To achieve the goal of eliminating global hunger and reducing nutritional risks [Sustainable Development Goal (SDG)], governments and agencies are looking for ways and solutions to open data to help the rapid development of agri-food.
The Open Data weapon against the threat of climate change
Climate change is one of the greatest threats of our time. With floods, extensive and intense periods of drought and mass migration, the agri-food sector is under increasing pressure.
Access to more and more and better data allows farmers, entrepreneurs and government agencies to monitor, for example, changes in temperature, deforestation and changes in the biodiversity of areas. By studying all this data, they can better understand the necessary actions and have the opportunity for better and faster decisions.
Over time, they will be able to create a more sustainable and efficient agricultural model, which will be much more environmentally friendly.
Pest and disease management
Exchanging real-time information about pests and diseases among farmers can prevent further spread, saving crops, reducing financial losses and environmental damage.
However, information about pests and diseases can be considered sensitive due to commercial and export impacts.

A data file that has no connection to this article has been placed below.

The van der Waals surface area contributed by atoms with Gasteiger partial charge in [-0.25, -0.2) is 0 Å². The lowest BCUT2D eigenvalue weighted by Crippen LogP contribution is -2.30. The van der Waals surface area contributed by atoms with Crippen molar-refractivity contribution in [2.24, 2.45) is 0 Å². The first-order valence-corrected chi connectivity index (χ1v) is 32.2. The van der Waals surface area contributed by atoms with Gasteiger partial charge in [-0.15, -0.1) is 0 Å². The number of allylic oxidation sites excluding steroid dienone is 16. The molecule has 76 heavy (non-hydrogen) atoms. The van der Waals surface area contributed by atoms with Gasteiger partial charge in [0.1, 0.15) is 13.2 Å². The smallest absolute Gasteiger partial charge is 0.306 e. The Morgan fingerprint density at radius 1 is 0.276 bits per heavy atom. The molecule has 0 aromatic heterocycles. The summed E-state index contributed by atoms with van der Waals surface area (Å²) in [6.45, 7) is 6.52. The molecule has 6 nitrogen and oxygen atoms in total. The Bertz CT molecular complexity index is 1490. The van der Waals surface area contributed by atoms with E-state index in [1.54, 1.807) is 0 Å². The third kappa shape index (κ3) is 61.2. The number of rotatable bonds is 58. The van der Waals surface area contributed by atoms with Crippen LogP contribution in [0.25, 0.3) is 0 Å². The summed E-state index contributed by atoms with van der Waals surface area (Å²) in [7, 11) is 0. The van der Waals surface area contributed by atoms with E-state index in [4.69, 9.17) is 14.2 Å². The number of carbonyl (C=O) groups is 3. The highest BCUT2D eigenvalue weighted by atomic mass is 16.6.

Access to this information means that farmers are only likely to use pesticides only when there is a real threat, saving money and not unnecessarily burdening the environment. Immediate action when a disease or epidemic occurs can prevent serious crop loss and stop the spread of the problem.
Strengthen innovative solutions
Understanding open data will create a platform that will enable anyone to look for new and interesting ways to help improve agriculture. This can take the form of new technologies, better cultivation methods or even new cultivation methods.
Open data can act as a lever for economic growth. They reveal opportunities for businesses in the industry, both large and small, to create new services, identify more cost-effective methods, and improve their operations.
With access to accurate information, farmers are able to maximize crop yields and this, in turn, will boost a country’s exports.
With more than 500 million children malnourished, nutrition is a growing global problem. Quality, comparable and timely nutrition data are vital to guiding government intervention, improving existing initiatives and achieving the SDO 2030’s goals of eliminating hunger and malnutrition.
Universal access to a robust data ecosystem, development and improvement of agricultural and production practices will enable farmers to accurately plant more crops and produce better quality products.